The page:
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How do you Invert signed numbers?

843789
843789 Member Posts: 46,655 Green Ribbon
edited September 2009 in New To Java
Hi there.

A simple question: How can I invert the sign of an integer? ie) convert -12 to +12? No doubt there is a really simple way to do this, but I'm stumped, I cannot find anything and I've been working on this program all day.

I'll be very grateful to anyone who can let me know if Java provides a way to do this, or point me in the right direction if it takes some tweaking of binary numbers using the Math package or something.

Cheers!
«1

Comments

  • 843789
    843789 Member Posts: 46,655 Green Ribbon
  • 796262
    796262 Member Posts: 2,678
    edited August 2009
    Is this a joke? If not, try this:
    int x = numberToInvertSign;
    boolean pos = x > 0;
    for(int i = 0; i < 2*Math.abs(x); i++){
       if(pos){
          numberToInvertSign--;
       }
       else{
          numberToInvertSign++;
       }
    }
  • 843789
    843789 Member Posts: 46,655 Green Ribbon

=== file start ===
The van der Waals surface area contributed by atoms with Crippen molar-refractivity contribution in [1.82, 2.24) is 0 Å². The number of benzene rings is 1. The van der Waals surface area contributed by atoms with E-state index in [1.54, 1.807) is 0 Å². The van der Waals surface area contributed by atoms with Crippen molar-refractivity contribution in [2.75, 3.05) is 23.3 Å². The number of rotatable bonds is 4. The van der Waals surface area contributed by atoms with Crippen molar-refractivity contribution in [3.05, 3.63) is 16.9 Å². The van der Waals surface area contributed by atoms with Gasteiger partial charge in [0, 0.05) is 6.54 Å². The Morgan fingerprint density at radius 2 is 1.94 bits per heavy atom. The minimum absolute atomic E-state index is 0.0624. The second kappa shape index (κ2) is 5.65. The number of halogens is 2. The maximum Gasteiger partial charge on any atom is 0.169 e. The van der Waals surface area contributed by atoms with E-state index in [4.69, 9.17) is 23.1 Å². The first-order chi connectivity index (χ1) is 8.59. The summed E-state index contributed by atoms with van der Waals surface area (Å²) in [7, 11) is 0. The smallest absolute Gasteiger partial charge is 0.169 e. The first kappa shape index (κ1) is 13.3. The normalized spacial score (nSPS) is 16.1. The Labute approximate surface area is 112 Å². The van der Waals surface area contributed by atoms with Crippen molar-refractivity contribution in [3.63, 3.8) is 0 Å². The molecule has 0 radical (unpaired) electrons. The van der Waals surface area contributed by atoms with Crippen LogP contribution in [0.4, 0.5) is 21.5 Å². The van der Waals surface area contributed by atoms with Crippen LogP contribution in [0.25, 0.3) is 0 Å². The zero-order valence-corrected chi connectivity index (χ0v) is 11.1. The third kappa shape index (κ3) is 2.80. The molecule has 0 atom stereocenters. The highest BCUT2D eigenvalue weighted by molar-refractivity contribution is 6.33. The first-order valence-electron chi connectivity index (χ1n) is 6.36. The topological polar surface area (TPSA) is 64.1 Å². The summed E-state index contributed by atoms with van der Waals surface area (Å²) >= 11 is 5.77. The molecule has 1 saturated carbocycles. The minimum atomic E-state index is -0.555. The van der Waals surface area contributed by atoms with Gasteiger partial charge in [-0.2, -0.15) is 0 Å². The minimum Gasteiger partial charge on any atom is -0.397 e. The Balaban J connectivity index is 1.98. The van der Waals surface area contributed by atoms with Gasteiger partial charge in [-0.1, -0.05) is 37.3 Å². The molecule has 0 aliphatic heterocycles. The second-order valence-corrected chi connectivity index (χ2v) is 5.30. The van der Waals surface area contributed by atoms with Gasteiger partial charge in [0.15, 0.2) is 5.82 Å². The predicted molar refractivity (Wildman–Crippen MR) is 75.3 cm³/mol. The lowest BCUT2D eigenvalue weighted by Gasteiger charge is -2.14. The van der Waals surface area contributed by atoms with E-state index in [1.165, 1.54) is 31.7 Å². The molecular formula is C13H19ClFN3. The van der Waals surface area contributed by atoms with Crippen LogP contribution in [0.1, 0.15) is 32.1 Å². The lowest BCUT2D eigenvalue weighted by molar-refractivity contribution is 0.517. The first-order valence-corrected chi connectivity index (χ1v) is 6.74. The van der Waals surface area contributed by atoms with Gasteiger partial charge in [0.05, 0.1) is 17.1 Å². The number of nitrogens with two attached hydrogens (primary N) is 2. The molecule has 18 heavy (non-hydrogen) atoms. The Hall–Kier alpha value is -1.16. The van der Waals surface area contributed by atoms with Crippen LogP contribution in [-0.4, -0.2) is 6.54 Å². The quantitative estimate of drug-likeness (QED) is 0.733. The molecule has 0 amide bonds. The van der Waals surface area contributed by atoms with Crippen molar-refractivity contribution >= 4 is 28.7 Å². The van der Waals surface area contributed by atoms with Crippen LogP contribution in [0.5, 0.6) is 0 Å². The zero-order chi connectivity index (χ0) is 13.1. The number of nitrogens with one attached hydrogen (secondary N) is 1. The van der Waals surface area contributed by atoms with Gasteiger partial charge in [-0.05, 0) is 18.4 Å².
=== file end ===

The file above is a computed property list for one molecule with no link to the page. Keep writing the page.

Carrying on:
I knew it would be simple, but not that simple! I feel like a right dumbass now.

    Thanks very much paul.miner, you saved the day.
  • 843789
    843789 Member Posts: 46,655 Green Ribbon
    No joke, I just tried it and it worked.
  • 843789
    843789 Member Posts: 46,655 Green Ribbon
    paul.miner wrote:
    n = -n
    Not obscure enough! I prefer
     int n = ....;
     n = (0xffffffff ^ n) + 1;
  • 843789
    843789 Member Posts: 46,655 Green Ribbon
    sabre150 wrote:
    paul.miner wrote:
    n = -n
    Not obscure enough! I prefer
    int n = ....;
    n = (0xffffffff ^ n) + 1;
    Meh:
    n = ~n + 1;
  • 843789
    843789 Member Posts: 46,655 Green Ribbon
    Or better:
    n = ~--n;
  • 843789
    843789 Member Posts: 46,655 Green Ribbon
    paul.miner wrote:
    Meh:
    n = ~n + 1;
    :-)
  • JosAH
    JosAH Member Posts: 7,698
    sabre150 wrote:
    paul.miner wrote:
    n = -n
    Not obscure enough! I prefer
    int n = ....;
    n = (0xffffffff ^ n) + 1;
    Bah, that +1 operation is way too clear; better make that:
    n^= 0xffffffff;
    int m;
    for (m= 1; m != 0 && ((n&m) != 0); m<<= 1);
    n|= m;
    if (m == 0) n= m;
    else for (m >>= 1; m != 0; n^= m, m>>=1);
    kind regards,

    Jos ;-)
  • 843789
    843789 Member Posts: 46,655 Green Ribbon
    >
    else for (m >>= 1; m != 0; n^= m, m>>=1);
    Shouldn't this be an unsigned shift, at least for the initial shift?
    else for (m >>>= 1; m != 0; n^= m, m>>=1);
  • JosAH
    JosAH Member Posts: 7,698
    paul.miner wrote:
    Shouldn't this be an unsigned shift, at least for the initial shift?
    else for (m >>>= 1; m != 0; n^= m, m>>=1);
    Yep, you are correct; I now go spank myself thank you ;-)

    kind regards,

    Jos
  • paul.miner wrote: